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Music History Monday: April 14

Posted by Jeff Harris, April 14, 2014 11:21am | Post a Comment

To read more Behind The Grooves, go to http://behindthegrooves.tumblr.com.

On this day in music history: April 14, 1973 - "Masterpiece" by The Temptations hits #1 on the Billboard R&B singles chart for two weeks, also peaking at #7 on the Hot 100 on April 28, 1973. Written and produced by Norman Whitfield, it is the 11th R&B chart-topper for the veteran Motown vocal group. Songwriter and producer Norman Whitfield will give the song its title when he feels that all of the combined elements of the piece add up to a "masterpiece," though the word does not appear in the lyrics. Whitfield will write "Masterpiece" as a sequel to the Grammy-winning smash "Papa Was A Rolling Stone" (and the album All Directions), and features members of The Funk Brothers providing musical support and is arranged by Paul Riser. The single and album are recorded during a period where there is ever-mounting tension between the highly-strung producer and The Temptations, who are unhappy at having no say in the creative process and are being referred to by music critics as "the Norman Whitfield Choral Singers." "Masterpiece" will be edited down from its nearly 14 minute epic length down to under four and a half minutes for single release. Though the Tempts will top the R&B chart three more times with "Let Your Hair Down," "Happy People," and "Shakey Ground," in 1974 and 1975 respectively, "Masterpiece" will be will be the group's last top ten pop hit for 18 years. It returns to the upper reaches of the chart when they collaborate with Rod Stewart on "The Motown Song" peaking at #10 in September of 1991. "Masterpiece" is certified Gold in the US by the RIAA.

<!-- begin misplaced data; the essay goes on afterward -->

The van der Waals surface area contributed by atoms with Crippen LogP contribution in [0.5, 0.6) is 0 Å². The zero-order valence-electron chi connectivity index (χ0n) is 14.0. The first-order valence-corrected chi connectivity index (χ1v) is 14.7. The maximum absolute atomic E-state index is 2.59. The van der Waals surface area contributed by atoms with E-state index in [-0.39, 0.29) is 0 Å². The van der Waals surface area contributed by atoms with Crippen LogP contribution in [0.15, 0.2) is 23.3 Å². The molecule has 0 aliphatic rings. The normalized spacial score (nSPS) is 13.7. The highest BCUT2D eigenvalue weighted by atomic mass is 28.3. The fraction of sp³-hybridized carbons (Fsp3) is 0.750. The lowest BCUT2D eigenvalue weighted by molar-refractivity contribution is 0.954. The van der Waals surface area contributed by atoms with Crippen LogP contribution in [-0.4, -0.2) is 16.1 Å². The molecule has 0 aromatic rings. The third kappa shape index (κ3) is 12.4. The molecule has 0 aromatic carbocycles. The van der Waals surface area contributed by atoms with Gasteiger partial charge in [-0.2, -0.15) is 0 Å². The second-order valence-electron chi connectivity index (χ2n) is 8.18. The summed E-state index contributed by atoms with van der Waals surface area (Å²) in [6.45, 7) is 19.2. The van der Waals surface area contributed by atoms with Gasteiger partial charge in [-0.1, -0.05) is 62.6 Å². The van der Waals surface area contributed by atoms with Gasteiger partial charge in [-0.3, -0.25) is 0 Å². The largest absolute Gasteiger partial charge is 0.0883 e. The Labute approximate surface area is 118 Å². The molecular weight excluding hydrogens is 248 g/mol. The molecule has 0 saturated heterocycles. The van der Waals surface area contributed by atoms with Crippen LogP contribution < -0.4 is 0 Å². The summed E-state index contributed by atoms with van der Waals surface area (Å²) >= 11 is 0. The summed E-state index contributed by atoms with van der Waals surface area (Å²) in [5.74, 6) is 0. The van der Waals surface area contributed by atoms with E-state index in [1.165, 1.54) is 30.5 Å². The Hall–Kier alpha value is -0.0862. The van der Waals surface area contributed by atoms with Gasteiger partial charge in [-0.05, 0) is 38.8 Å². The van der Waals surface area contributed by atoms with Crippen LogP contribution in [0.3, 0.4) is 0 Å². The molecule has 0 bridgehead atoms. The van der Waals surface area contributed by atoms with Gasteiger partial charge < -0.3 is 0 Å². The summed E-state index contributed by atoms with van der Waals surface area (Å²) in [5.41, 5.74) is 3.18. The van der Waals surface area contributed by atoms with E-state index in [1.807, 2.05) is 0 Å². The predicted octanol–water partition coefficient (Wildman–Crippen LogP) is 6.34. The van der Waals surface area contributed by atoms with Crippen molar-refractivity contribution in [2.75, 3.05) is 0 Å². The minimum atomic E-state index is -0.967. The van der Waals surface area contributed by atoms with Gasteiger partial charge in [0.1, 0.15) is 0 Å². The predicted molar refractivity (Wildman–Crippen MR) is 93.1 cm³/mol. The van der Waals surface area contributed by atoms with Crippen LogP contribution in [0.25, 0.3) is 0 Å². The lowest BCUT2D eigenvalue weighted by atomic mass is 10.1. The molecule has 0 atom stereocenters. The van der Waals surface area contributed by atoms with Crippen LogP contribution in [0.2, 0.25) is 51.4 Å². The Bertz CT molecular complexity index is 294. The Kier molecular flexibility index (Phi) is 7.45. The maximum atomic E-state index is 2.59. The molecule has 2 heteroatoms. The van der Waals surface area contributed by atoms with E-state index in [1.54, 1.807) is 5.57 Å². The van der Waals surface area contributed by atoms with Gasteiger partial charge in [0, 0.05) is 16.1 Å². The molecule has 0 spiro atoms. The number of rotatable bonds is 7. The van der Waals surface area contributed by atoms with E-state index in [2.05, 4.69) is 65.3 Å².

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Music History Monday: March 31

Posted by Jeff Harris, March 31, 2014 11:04am | Post a Comment

To read more Behind The Grooves, go to http://behindthegrooves.tumblr.com.

Born on this day: March 31, 1935 - Musician and co-founder of A&M Records, Herb Alpert (born Herbert Alpert in Los Angeles, CA). Happy 79th Birthday, Herb!
 


On this day in music history: March 31, 1949 - RCA Victor Records releases the first commercially available 45 RPM record available for domestic sale. That first single is "Tekarkana Baby" by country music legend Eddy Arnold. Written by Fred Rose, Arnold's version of the song will top the Billboard Best Selling Retail Folk Records chart (existing prior to the Country & Western chart) for one week. The label will press the initial run of the single on clear green vinyl. RCA will develop the new format in response to Columbia Records introducing the 33 1/3 RPM long playing LP the previous year. Pressed on vinyl (or styrene, which is developed by Columbia) rather than the fragile shellac discs that 78's were manufactured from, the 7" discs will grow in popularity, eventually overtaking the 78 in sales by the mid 1950's and becoming the dominant physical single format until the end of the 1980's. Happy 65th Birthday to the 45!